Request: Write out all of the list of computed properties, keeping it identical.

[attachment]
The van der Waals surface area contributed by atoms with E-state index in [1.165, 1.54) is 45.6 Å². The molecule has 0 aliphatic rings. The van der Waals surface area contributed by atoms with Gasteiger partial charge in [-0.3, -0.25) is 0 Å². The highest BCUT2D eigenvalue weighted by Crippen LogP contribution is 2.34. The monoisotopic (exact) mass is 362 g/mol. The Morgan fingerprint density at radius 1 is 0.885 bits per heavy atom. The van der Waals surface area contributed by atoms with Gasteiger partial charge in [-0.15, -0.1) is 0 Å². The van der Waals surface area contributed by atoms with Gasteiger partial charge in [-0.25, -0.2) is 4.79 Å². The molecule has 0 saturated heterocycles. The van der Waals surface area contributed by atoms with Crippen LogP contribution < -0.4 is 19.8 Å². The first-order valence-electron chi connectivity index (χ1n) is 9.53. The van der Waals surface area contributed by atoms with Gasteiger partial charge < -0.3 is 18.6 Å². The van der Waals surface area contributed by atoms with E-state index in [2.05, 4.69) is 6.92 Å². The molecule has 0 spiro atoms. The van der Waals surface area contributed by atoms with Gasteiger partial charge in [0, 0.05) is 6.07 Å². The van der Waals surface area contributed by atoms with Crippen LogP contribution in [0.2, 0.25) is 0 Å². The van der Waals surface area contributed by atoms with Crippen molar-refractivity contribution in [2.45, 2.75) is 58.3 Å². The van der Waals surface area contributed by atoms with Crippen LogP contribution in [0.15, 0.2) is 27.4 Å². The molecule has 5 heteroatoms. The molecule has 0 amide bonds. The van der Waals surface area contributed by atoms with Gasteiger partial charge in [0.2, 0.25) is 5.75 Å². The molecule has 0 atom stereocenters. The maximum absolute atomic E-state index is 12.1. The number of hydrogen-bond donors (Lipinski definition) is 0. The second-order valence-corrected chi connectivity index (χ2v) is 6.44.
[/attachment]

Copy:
The van der Waals surface area contributed by atoms with E-state index in [1.165, 1.54) is 45.6 Å². The molecule has 0 aliphatic rings. The van der Waals surface area contributed by atoms with Gasteiger partial charge in [-0.3, -0.25) is 0 Å². The highest BCUT2D eigenvalue weighted by Crippen LogP contribution is 2.34. The monoisotopic (exact) mass is 362 g/mol. The Morgan fingerprint density at radius 1 is 0.885 bits per heavy atom. The van der Waals surface area contributed by atoms with Gasteiger partial charge in [-0.15, -0.1) is 0 Å². The van der Waals surface area contributed by atoms with Gasteiger partial charge in [-0.25, -0.2) is 4.79 Å². The molecule has 0 saturated heterocycles. The van der Waals surface area contributed by atoms with Crippen LogP contribution < -0.4 is 19.8 Å². The first-order valence-electron chi connectivity index (χ1n) is 9.53. The van der Waals surface area contributed by atoms with Gasteiger partial charge < -0.3 is 18.6 Å². The van der Waals surface area contributed by atoms with E-state index in [2.05, 4.69) is 6.92 Å². The molecule has 0 spiro atoms. The van der Waals surface area contributed by atoms with Gasteiger partial charge in [0, 0.05) is 6.07 Å². The van der Waals surface area contributed by atoms with Crippen LogP contribution in [0.2, 0.25) is 0 Å². The van der Waals surface area contributed by atoms with Crippen molar-refractivity contribution in [2.45, 2.75) is 58.3 Å². The van der Waals surface area contributed by atoms with Crippen LogP contribution in [0.15, 0.2) is 27.4 Å². The molecule has 5 heteroatoms. The molecule has 0 amide bonds. The van der Waals surface area contributed by atoms with Gasteiger partial charge in [0.2, 0.25) is 5.75 Å². The molecule has 0 atom stereocenters. The maximum absolute atomic E-state index is 12.1. The number of hydrogen-bond donors (Lipinski definition) is 0. The second-order valence-corrected chi connectivity index (χ2v) is 6.44.